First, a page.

Absurdly Driven looks at the world of business with a skeptical eye and a firmly rooted tongue in cheek.
Many CEOs are shielded from surprises.
They make sure there's a buffer between them and anyone who decides they deserve their attention.
How he dealt with those people was quite fascinating.
First was a customer and shareholder so frustrated with trying to return an unwanted package to Amazon that she brought it to the meeting in order to deliver it to Bezos personally.
She said she'd tried to return it four times without success.
You might think large security types would have tried to shoo the woman away.
Instead, according to Geekwire's Todd Bishop, Bezos offered sympathy, saying:
"My apologies that you had to use this unusual venue to accomplish what should have been a routine task."
Then he tried to make light of the slightly awkward situation:
"Anybody else have anything they need to return?"
Many people might think this a deft, humorous touch.
It was a marked contrast, however, to how Amazon's CEO reacted to some of his own employees at the same meeting.
Amazon UX designer Emily Cunningham is one of the organizers of a climate change proposal, signed by almost 8,000 of the company's employees.
She described her experience of trying to get Bezos and the rest of the shareholders to pay attention:
"At the Amazon shareholder meeting. I delivered the presentation about our climate resolution. Still shaking. It was emotional. But feeling excited and exhilarated."
Like the frustrated customer, she asked to speak to Bezos directly. He wasn't on stage at the time.
Yet it appeared he wasn't about to come on stage to hear his employees, either.
As Business Insider reported, Cunningham asked whether Bezos would at least be listening and was told by a moderator, "I assume so."
If you thought that Bezos's reaction to the frustrated customer was perfectly pitched, his employees weren't so keen on how he reacted to them:
"This is not the kind of leadership we need to address the climate crisis. We need a plan, a commitment to zero carbon emissions. Employees no longer 'assume' we're doing enough. We want to lead the way."
Perhaps Bezos didn't want to deal with these employees. Perhaps he considered them to be grandstanding.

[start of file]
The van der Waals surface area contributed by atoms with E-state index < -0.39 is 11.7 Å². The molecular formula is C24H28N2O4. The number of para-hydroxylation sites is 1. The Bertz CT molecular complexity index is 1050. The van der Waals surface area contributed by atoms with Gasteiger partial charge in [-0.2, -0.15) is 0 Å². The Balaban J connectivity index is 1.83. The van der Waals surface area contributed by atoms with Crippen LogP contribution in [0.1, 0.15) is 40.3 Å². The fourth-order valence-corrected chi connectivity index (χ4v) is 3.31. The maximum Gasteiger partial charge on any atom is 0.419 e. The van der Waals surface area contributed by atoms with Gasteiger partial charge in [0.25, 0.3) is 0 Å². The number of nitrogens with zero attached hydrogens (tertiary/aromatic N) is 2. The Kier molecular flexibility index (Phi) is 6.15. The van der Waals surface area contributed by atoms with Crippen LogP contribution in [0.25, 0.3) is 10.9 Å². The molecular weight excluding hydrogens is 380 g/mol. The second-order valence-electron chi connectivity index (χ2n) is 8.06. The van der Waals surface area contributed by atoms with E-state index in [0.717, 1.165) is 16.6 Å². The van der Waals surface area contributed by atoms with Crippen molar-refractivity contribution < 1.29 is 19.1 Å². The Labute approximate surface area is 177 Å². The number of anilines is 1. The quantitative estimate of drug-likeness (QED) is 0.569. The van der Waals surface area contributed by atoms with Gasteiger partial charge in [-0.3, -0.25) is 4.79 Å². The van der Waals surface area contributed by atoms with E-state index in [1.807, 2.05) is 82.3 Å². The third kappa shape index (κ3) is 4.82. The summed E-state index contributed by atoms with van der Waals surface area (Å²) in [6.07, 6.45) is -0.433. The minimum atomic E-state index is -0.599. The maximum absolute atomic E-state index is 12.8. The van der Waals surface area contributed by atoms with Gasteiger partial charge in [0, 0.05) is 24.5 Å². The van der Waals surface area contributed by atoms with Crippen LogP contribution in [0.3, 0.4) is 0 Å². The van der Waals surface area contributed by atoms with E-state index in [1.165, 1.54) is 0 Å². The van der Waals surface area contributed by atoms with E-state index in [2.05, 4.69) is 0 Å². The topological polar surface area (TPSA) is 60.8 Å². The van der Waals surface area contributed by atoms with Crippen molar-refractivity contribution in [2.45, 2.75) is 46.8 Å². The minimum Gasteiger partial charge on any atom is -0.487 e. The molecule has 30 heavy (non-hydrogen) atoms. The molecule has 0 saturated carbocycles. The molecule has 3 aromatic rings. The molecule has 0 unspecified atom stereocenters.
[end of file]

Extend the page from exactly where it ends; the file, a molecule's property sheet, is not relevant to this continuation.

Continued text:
It's instructive, however, that he wasn't able to show respect for his own staff.
They are, after all, interested in a subject most tech companies at least claim to take very seriously.
I contacted Amazon to ask whether Bezos did have at least a more private reaction to the appeal.
A company spokesman wouldn't address the specific proposal. Instead, he told me:
"Earlier this year, we announced that we will share our company-wide carbon footprint, along with related goals and programs. We also announced Shipment Zero, our vision to make all Amazon shipments net zero carbon, with 50 percent of all shipments net zero by 2030. Amazon's sustainability team is using a science-based approach to develop data and strategies to ensure a rigorous approach to our sustainability work."
At the meeting, Bezos did answer one employee's question about climate change by saying:
"That's a very important issue. It's hard to find an issue that is more important than climate change.... It's also, as everyone knows, a very difficult problem."
Why not, then, address the employees?
Bezos claimed that merely by being involved in e-commerce and cloud computing, the company was being more efficient. He added that the company has its own initiatives.
Leadership sometimes means showing you're comfortable dealing with the uncomfortable, especially when it comes to addressing a substantial swath of your staff.
Though the employee-created climate change proposal was voted down, along with 10 others, would it have been so hard for Bezos to work with these concerned employees?
Isn't it best to have passionate employees on your side, if your interests are aligned?
Wouldn't choosing to work with them have felt like, well, a routine decision?